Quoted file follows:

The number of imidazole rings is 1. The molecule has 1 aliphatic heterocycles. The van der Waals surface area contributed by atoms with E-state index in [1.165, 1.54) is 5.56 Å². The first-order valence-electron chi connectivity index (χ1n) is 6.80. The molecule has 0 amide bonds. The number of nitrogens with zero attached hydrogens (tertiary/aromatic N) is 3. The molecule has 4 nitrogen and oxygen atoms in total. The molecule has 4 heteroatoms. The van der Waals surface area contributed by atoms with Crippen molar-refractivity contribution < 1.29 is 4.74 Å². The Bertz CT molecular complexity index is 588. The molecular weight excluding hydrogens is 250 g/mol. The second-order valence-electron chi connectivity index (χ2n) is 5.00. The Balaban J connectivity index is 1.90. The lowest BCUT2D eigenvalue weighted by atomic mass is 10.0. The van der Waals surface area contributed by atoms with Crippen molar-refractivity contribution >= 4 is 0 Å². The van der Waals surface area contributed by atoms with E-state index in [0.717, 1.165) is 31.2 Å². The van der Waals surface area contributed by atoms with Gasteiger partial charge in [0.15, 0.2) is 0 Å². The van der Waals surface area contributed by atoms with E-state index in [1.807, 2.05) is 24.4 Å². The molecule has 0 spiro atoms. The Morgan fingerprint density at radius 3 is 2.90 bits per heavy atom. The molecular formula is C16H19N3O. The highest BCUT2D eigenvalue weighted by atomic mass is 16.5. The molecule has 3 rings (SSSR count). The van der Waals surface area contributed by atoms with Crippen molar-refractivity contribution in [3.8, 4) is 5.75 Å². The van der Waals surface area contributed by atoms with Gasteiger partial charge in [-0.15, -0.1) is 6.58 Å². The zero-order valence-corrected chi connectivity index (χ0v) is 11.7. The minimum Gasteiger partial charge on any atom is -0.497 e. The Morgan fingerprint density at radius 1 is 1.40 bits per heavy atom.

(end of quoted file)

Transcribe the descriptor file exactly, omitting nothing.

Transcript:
The number of imidazole rings is 1. The molecule has 1 aliphatic heterocycles. The van der Waals surface area contributed by atoms with E-state index in [1.165, 1.54) is 5.56 Å². The first-order valence-electron chi connectivity index (χ1n) is 6.80. The molecule has 0 amide bonds. The number of nitrogens with zero attached hydrogens (tertiary/aromatic N) is 3. The molecule has 4 nitrogen and oxygen atoms in total. The molecule has 4 heteroatoms. The van der Waals surface area contributed by atoms with Crippen molar-refractivity contribution < 1.29 is 4.74 Å². The Bertz CT molecular complexity index is 588. The molecular weight excluding hydrogens is 250 g/mol. The second-order valence-electron chi connectivity index (χ2n) is 5.00. The Balaban J connectivity index is 1.90. The lowest BCUT2D eigenvalue weighted by atomic mass is 10.0. The van der Waals surface area contributed by atoms with Crippen molar-refractivity contribution >= 4 is 0 Å². The van der Waals surface area contributed by atoms with E-state index in [0.717, 1.165) is 31.2 Å². The van der Waals surface area contributed by atoms with Gasteiger partial charge in [0.15, 0.2) is 0 Å². The van der Waals surface area contributed by atoms with E-state index in [1.807, 2.05) is 24.4 Å². The molecule has 0 spiro atoms. The Morgan fingerprint density at radius 3 is 2.90 bits per heavy atom. The molecular formula is C16H19N3O. The highest BCUT2D eigenvalue weighted by atomic mass is 16.5. The molecule has 3 rings (SSSR count). The van der Waals surface area contributed by atoms with Crippen molar-refractivity contribution in [3.8, 4) is 5.75 Å². The van der Waals surface area contributed by atoms with Gasteiger partial charge in [-0.15, -0.1) is 6.58 Å². The zero-order valence-corrected chi connectivity index (χ0v) is 11.7. The minimum Gasteiger partial charge on any atom is -0.497 e. The Morgan fingerprint density at radius 1 is 1.40 bits per heavy atom.